In setting the centerpiece scene of his play Prayer For My Enemy (at Playwrights Horizons) against the eighth and ninth innings of a televised baseball game, Craig Lucas has given himself a challenge: his actors, and his drama, must compete against the dulcet tones of Joe Buck issuing from the onstage TV. For the most part, the actors are up to it, even if Lucas’s play, like playoff baseball, alternates moments of high excitement with stretches of tedium.
Austin Noone (played by Skip Sudduth), recovering alcoholic, volatile Vietnam vet, and passionate Yankees fan, is watching the game with his family, and if you know baseball, you need only to hear that he’s watching Game Six of the 2004 playoff series with the Red Sox to know that things are going to get messy. (For the sports-illiterate: 2004 was the year the Yankees choked away a three-game lead in the ALCS to the hated Sox, who went on to break their World Series curse after 86 years.) And things do get messy, in part because Lucas has his characters speak their innermost thoughts directly to the audience in the middle of scenes. It doesn’t quite work from a theatrical perspective – it’s confusing and saps the play of all subtext by making it plain old text – but at least it’s fun for his capable cast, who take great delight in delivering a constant stream of withering put-downs in asides, like a whole stage full of Shakespearean fools.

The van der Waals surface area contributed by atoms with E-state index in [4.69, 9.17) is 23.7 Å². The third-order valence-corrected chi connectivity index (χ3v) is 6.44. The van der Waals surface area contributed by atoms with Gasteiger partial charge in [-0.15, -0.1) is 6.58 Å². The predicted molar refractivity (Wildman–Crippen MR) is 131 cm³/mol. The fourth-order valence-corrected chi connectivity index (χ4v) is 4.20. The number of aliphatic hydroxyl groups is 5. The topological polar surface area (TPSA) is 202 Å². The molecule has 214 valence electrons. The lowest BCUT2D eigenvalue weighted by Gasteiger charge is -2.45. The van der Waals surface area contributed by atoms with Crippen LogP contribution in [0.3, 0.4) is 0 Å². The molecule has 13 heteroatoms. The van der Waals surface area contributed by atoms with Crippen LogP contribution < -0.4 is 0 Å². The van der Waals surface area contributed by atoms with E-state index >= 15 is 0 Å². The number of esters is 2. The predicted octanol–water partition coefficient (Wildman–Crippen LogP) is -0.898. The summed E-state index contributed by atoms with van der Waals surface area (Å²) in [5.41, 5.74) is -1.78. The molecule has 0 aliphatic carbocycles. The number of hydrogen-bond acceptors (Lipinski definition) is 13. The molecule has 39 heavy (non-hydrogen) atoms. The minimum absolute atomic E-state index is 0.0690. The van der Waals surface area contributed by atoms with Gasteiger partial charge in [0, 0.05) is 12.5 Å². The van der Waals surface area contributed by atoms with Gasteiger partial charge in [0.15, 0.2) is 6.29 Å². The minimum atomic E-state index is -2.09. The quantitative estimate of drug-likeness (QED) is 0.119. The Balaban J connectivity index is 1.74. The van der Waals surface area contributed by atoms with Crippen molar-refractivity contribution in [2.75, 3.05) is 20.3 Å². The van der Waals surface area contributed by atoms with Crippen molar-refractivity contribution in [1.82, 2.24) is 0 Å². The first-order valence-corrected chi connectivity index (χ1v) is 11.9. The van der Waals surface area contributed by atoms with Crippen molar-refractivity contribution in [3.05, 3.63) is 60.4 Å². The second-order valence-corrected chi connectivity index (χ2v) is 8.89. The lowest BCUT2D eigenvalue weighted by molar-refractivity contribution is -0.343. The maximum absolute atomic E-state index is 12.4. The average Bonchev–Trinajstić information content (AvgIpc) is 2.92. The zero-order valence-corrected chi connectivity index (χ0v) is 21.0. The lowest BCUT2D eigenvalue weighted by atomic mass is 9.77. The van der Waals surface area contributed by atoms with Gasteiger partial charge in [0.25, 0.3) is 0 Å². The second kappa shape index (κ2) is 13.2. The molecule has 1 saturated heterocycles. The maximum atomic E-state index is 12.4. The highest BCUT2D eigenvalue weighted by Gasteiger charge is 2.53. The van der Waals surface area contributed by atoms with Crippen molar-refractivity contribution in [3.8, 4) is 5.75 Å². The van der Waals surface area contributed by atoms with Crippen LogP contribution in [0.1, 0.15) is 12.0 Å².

Though the play features Tony favorites like Victoria Clark (The Light in the Piazza) and Jonathan Groff (Spring Awakening), Prayer For My Enemy might best be remembered as the show with which relative newcomer Cassie Beck launched her career sky-high. Tart, sarcastic, and winsome all at once, her performance as Austin’s pregnant daughter Marianne is a marvel, making this contradictory character – smart and pretty, but stuck in a rut – seem as real, and as surprising, as your high-school crush at the ten-year reunion.
Prayer for My Enemy
By Craig Lucas
At Playwrights Horizons through December 21